ALEC also receives money from foundations that help fund information campaigns against addressing climate change and other issues. For example, two foundations connected to the Koch Industries oil fortune -- the [[Charles
G. Koch Foundation]] and the Claude R. Lambe Foundation -- gave ALEC over $200,000 in 2009, in addition to corporate dues paid by the company. ALEC also gets checks from other right-wing non-profit groups, like the Allegheny Foundation, funded by the Scaifes, and Coors' Castle Rock Foundation, too.
Partisanship: Almost All of ALEC's Legislative Leaders are Republicans, While NCSL's Leadership Is Strictly Bipartisan
NCSL is led by a fully bipartisan group of legislators through an "Executive Committee." Each year, the chair of NCSL's Executive Committee rotates between Republican and Democratic legislators. This year, NCSL's president and Executive Committee Chair is state Senator Richard Moore (D-Massachusetts). The previous leader was state Senator Dan Balfour (R-Georgia). NSCL's committees are led in a similar bipartisan fashion, and its overall membership has a large number of legislators from both major political parties. Additionally, much of NCSL's staff is drawn from nonpartisan professional legislative staff of state legislatures
across the country.
ALEC is led jointly by a corporate board and a 23-member public board. All of the public board members are Republican legislators, and the board is chaired by Rep. Noble Ellington (R-Louisiana). There is no indication that a Democratic legislator has ever chaired ALEC's public board. The legislators who co-chair each ALEC task force are all Republicans, and all but one of the leaders of each state delegation are Republicans. In all, ALEC's legislative leadership is 103 Republicans and one Democrat. ALEC does count some additional Democrats in its membership, but overall it is lopsided to the right of the political spectrum in its leaders and members.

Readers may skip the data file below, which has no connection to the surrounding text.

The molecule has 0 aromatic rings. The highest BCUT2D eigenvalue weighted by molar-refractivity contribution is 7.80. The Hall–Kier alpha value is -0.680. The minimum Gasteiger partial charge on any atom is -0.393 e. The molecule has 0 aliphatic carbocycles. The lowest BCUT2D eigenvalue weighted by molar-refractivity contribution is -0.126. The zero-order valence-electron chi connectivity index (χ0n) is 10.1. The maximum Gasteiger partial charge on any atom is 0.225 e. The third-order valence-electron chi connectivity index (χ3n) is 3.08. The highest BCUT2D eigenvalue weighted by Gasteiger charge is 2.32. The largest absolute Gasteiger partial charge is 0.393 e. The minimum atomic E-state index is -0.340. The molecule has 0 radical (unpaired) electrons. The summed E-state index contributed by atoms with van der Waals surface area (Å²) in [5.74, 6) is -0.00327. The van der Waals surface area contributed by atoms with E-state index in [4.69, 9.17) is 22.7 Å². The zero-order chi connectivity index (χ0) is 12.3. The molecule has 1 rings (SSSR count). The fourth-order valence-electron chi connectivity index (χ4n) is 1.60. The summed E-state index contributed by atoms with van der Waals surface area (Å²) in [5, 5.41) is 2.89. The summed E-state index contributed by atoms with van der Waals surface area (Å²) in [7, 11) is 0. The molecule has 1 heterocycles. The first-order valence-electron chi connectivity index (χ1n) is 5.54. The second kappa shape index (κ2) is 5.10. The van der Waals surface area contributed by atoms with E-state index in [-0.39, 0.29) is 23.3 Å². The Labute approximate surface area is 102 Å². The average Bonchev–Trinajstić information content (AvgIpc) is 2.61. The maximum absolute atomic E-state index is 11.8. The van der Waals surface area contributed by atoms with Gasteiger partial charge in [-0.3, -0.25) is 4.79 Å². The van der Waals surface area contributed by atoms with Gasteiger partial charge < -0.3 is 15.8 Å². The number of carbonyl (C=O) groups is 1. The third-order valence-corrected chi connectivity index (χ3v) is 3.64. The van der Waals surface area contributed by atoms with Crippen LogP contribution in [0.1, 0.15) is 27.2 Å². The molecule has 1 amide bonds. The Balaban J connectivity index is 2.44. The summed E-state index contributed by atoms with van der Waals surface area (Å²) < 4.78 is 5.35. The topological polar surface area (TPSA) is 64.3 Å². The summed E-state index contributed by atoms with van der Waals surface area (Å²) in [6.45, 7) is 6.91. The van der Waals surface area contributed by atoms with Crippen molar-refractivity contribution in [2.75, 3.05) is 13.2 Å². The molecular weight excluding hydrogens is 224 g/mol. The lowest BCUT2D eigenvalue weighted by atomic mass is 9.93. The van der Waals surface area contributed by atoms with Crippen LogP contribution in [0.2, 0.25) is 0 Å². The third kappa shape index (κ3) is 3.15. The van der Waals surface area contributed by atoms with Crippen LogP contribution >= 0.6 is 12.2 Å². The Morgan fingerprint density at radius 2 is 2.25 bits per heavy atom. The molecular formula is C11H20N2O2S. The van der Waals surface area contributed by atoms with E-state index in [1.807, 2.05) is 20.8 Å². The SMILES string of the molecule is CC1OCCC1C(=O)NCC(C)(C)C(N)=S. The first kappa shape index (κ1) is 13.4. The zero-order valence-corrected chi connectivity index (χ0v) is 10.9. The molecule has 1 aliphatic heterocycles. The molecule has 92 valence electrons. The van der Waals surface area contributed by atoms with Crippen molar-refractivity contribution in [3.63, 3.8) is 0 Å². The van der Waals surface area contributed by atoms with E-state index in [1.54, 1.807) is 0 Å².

ALEC also has an "advisory" board of "scholars," all of whom have been active in Republican administrations, politics, or right-wing causes -- at one point, ALEC's executive director stated, "The ALEC agenda is the Bush agenda," referring to the first president Bush. ALEC scholars are also connected to ALEC funders. For example, Steve Moore is on the Wall Street Journal editorial board and has devoted substantial time to David Koch's Americans for Prosperity to advance its agenda. Unlike NCSL, ALEC's staff is not non-partisan legislative professionals but has strong connections to other right-wing groups or funding, such as Koch Fellowships or internships.
ALEC has also given awards to luminaries on the right, including Charles and David Koch and former British Prime Minister Margaret Thatcher. ALEC's alumni include the current Republican Speaker of the House, John Boehner (R-Ohio), and Majority Leader Eric Cantor (R-Virginia), as well as several controversial new governors like Scott Walker of Wisconsin, John Kasich of Ohio, and Jan Brewer of Arizona. Donald Rumsfeld was also the chairman of ALEC's corporate board when he headed G.D. Searle pharmaceutical and was between jobs as Secretary of Defense.
Anonymous replied on Permalink
Lisa Graves replied on Permalink
slugwartius replied on Permalink
a humble response
Anonymous replied on Permalink
Builder Bill replied on Permalink
E Medley replied on Permalink
Thank you for the comparison
Watcher replied on Permalink
NCSL does take corporate money
RobertJD replied on Permalink
Philanthropic Foundation money comes with strings attached.
Anon replied on Permalink
Bipartisan - Not Any More in 2020